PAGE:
Source: Greenwich Associates
Almost 70% of buy-side firms plan to increase compliance budgets in 2021, following the unprecedented market upheaval and operational crises triggered by the COVID-19 pandemic.
Compliance systems were tested last year by elevations in conduct risk and oversight blind spots amid the sudden switch to work from home. This represented a serious challenge for buy-side firms as nearly 80% employ three or fewer full-time compliance personnel.
While the majority of buy-side firms participating in a new study by Greenwich Associates said their organizations were “well prepared” for the transition in terms of remote system accessibility and communications, only 44% are confident that they were able to maintain “normal” compliance standards during the crisis.
Study participants cite unmonitored device usage as one of the most problematic compliance challenges issues during the crisis. While regulators generally overlooked lapses in monitoring with no-action issuances and extensions, many compliance soft spots remain unaddressed.
“After the weaknesses exposed in 2020, buy-side firms are exploring strategies to patch holes and strengthen compliance infrastructures,” says Danielle Tierney, Senior Advisor for Greenwich Associates Market Structure and Technology and author of Regtech Evolution in Buy-Side Compliance. “The clock is ticking on this endeavor, as regulators are already highlighting compliance failures and calling for firms to address heightened risk factors under virtual working conditions.”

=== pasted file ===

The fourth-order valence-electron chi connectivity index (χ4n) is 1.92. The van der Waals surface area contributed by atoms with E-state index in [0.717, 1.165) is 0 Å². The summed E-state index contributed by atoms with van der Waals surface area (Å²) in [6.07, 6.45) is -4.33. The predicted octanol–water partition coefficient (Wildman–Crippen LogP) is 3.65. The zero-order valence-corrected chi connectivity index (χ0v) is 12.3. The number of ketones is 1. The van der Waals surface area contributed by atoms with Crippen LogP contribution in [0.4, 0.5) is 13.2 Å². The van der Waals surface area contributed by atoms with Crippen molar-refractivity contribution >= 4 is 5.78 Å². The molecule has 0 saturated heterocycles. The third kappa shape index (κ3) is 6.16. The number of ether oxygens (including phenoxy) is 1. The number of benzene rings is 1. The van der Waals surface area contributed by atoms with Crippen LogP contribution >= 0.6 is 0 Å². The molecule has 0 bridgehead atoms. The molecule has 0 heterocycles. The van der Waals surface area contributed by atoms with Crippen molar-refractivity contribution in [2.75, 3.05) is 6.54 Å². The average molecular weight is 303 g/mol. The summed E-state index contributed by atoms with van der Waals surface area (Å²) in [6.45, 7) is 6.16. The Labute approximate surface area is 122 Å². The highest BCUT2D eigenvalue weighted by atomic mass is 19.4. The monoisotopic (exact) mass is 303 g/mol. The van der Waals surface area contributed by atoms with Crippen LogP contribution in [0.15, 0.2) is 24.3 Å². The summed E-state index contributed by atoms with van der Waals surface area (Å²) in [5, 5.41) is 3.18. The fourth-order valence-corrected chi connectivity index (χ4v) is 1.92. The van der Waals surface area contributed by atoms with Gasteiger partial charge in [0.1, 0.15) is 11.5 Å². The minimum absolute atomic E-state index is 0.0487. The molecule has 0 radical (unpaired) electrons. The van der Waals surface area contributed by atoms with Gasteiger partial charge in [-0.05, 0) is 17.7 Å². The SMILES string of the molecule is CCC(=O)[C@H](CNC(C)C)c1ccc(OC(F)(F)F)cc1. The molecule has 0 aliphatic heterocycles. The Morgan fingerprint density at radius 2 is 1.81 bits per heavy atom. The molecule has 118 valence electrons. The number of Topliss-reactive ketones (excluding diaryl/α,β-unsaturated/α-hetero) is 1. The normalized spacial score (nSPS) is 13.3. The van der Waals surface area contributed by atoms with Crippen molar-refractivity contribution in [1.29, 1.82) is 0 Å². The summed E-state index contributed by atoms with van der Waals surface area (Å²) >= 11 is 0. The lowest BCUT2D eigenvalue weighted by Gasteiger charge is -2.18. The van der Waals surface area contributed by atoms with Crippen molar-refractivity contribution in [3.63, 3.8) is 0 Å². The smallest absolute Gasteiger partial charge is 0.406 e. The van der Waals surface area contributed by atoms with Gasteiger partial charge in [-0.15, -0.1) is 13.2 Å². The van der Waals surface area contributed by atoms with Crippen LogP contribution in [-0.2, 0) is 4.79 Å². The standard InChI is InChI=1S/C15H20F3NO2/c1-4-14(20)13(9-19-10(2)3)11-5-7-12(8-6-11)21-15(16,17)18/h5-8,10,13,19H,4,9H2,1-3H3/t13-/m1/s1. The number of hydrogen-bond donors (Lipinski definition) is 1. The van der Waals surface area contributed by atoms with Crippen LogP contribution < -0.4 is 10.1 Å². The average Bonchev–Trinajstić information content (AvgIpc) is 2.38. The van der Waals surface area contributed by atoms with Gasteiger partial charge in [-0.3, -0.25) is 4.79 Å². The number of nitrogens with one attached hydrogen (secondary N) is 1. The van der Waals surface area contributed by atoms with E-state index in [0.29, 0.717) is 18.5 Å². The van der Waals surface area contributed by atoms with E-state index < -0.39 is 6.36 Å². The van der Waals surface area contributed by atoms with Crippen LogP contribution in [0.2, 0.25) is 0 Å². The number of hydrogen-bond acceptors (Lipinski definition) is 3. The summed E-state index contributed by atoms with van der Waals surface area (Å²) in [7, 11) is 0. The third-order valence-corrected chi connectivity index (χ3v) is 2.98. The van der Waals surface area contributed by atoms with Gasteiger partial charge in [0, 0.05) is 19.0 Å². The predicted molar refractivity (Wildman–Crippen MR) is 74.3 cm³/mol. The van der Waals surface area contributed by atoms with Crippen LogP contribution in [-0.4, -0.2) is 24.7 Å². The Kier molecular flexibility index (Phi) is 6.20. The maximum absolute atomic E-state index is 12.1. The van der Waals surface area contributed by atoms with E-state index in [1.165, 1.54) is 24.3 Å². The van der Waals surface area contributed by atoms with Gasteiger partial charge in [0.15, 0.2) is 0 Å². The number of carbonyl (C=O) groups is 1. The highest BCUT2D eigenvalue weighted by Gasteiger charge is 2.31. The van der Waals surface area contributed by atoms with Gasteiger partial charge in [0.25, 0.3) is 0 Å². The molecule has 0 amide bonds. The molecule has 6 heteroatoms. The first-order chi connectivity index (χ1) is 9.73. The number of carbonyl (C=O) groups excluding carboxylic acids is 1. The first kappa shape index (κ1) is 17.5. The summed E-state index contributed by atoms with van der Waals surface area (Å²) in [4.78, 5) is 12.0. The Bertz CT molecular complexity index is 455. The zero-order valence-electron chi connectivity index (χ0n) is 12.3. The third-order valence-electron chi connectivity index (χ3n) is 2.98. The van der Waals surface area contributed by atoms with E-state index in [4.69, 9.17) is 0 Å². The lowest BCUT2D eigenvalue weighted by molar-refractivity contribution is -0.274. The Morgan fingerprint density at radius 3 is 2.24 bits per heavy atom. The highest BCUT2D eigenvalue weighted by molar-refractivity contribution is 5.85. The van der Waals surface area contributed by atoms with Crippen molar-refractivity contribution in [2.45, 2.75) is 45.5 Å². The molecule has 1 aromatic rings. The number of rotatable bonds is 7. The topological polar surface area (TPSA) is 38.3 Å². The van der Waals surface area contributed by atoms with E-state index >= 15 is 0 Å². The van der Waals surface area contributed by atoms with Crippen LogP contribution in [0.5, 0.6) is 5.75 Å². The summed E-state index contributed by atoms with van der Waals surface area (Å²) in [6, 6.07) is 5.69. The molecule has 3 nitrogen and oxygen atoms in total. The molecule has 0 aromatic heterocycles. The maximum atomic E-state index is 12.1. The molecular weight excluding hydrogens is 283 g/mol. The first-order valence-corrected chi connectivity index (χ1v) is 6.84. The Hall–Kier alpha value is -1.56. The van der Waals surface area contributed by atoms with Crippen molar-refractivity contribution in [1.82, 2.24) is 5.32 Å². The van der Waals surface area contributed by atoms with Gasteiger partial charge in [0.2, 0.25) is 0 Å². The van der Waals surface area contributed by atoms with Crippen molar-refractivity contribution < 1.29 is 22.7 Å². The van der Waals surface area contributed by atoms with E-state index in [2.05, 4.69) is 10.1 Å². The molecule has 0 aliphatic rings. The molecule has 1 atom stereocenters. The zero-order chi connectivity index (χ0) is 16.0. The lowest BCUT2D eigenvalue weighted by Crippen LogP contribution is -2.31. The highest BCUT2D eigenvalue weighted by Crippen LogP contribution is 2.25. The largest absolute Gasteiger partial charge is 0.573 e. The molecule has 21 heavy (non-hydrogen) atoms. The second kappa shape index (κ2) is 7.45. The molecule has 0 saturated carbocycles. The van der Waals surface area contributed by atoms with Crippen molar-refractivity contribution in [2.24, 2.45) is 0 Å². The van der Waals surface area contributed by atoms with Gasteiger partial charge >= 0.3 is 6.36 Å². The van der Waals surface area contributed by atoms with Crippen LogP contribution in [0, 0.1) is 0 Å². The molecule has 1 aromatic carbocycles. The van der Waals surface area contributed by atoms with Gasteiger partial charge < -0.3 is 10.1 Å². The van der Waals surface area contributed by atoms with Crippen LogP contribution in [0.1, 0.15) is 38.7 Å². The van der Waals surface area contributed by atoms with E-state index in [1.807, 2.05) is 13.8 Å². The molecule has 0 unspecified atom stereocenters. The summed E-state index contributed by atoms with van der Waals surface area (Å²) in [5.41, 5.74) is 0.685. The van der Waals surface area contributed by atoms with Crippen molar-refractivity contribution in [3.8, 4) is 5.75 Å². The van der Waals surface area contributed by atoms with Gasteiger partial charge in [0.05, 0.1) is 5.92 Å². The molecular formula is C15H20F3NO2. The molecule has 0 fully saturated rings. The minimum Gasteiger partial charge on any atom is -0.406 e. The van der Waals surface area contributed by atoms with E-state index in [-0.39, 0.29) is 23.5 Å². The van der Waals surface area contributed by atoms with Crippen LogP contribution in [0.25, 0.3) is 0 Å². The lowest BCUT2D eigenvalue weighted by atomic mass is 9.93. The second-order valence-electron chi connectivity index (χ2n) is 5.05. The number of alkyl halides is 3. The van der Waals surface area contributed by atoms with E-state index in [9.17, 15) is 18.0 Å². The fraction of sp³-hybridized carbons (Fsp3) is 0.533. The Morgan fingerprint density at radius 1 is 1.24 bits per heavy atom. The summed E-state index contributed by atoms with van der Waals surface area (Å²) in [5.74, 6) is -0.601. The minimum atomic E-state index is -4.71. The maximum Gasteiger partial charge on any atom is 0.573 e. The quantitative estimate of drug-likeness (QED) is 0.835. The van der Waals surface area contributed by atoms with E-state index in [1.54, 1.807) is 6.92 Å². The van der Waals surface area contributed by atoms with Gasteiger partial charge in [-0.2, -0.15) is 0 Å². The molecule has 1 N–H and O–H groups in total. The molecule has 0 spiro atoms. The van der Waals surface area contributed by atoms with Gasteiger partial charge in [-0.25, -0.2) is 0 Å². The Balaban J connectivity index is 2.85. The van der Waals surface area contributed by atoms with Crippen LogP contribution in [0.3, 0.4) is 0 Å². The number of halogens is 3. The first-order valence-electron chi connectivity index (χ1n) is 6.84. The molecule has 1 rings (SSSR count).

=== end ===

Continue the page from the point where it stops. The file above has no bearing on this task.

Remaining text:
Compliance Spending Plans
Buy-side firms have historically been proactive in promoting compliance culture and policies, but more reluctant when it comes to expanding compliance budgets. With the COVID-19 crisis triggering budget increases, institutions are now prioritizing expenditures on communications channel coverage, surveillance infrastructure and other key areas.
Although study participants agree that communications monitoring is crucial to detecting corruption, insider trading, market abuse, and policy breaches, communications monitoring infrastructure is still rudimentary. This has proven to be a point of serious concern in light of the industry’s forced transition to a virtual working world. Of the study participants familiar with their firm’s monitoring infrastructure, 41% noted a lack of any systematic monitoring of audio communications.
“The events of 2020 have made it clear that regtech investment in areas related to key buy-side compliance risk factors is necessary, and likely overdue,” says Danielle Tierney. “This is evidenced by the massive uptick in new implementations of automation tools supporting workflow, and monitoring infrastructure and compliance processes seen across the buy side in response to the remote working transition.”